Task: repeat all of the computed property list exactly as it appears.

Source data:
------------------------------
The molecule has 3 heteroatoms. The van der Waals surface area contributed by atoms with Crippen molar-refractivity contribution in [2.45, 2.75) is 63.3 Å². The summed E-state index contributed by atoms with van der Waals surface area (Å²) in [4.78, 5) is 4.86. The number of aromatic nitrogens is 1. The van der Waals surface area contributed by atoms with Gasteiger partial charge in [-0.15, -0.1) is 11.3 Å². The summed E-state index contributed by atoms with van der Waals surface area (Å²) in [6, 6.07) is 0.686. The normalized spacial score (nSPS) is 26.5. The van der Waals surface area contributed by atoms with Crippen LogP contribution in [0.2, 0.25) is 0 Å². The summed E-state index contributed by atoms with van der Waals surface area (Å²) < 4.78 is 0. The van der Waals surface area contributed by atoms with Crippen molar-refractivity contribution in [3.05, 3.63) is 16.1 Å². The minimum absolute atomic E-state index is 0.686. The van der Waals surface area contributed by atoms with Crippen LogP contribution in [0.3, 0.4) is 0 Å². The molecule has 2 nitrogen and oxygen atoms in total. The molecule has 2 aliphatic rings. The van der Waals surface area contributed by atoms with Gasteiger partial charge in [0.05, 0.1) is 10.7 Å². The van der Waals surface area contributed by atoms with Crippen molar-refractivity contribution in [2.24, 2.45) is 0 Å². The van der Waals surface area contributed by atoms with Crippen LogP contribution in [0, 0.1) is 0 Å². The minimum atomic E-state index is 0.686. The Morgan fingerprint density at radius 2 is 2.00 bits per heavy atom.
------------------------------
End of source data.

The molecule has 3 heteroatoms. The van der Waals surface area contributed by atoms with Crippen molar-refractivity contribution in [2.45, 2.75) is 63.3 Å². The summed E-state index contributed by atoms with van der Waals surface area (Å²) in [4.78, 5) is 4.86. The number of aromatic nitrogens is 1. The van der Waals surface area contributed by atoms with Gasteiger partial charge in [-0.15, -0.1) is 11.3 Å². The summed E-state index contributed by atoms with van der Waals surface area (Å²) in [6, 6.07) is 0.686. The normalized spacial score (nSPS) is 26.5. The van der Waals surface area contributed by atoms with Crippen LogP contribution in [0.2, 0.25) is 0 Å². The summed E-state index contributed by atoms with van der Waals surface area (Å²) < 4.78 is 0. The van der Waals surface area contributed by atoms with Crippen molar-refractivity contribution in [3.05, 3.63) is 16.1 Å². The minimum absolute atomic E-state index is 0.686. The van der Waals surface area contributed by atoms with Crippen LogP contribution in [0.3, 0.4) is 0 Å². The molecule has 2 nitrogen and oxygen atoms in total. The molecule has 2 aliphatic rings. The van der Waals surface area contributed by atoms with Gasteiger partial charge in [0.05, 0.1) is 10.7 Å². The van der Waals surface area contributed by atoms with Crippen molar-refractivity contribution in [2.24, 2.45) is 0 Å². The van der Waals surface area contributed by atoms with Crippen LogP contribution in [0, 0.1) is 0 Å². The minimum atomic E-state index is 0.686. The Morgan fingerprint density at radius 2 is 2.00 bits per heavy atom.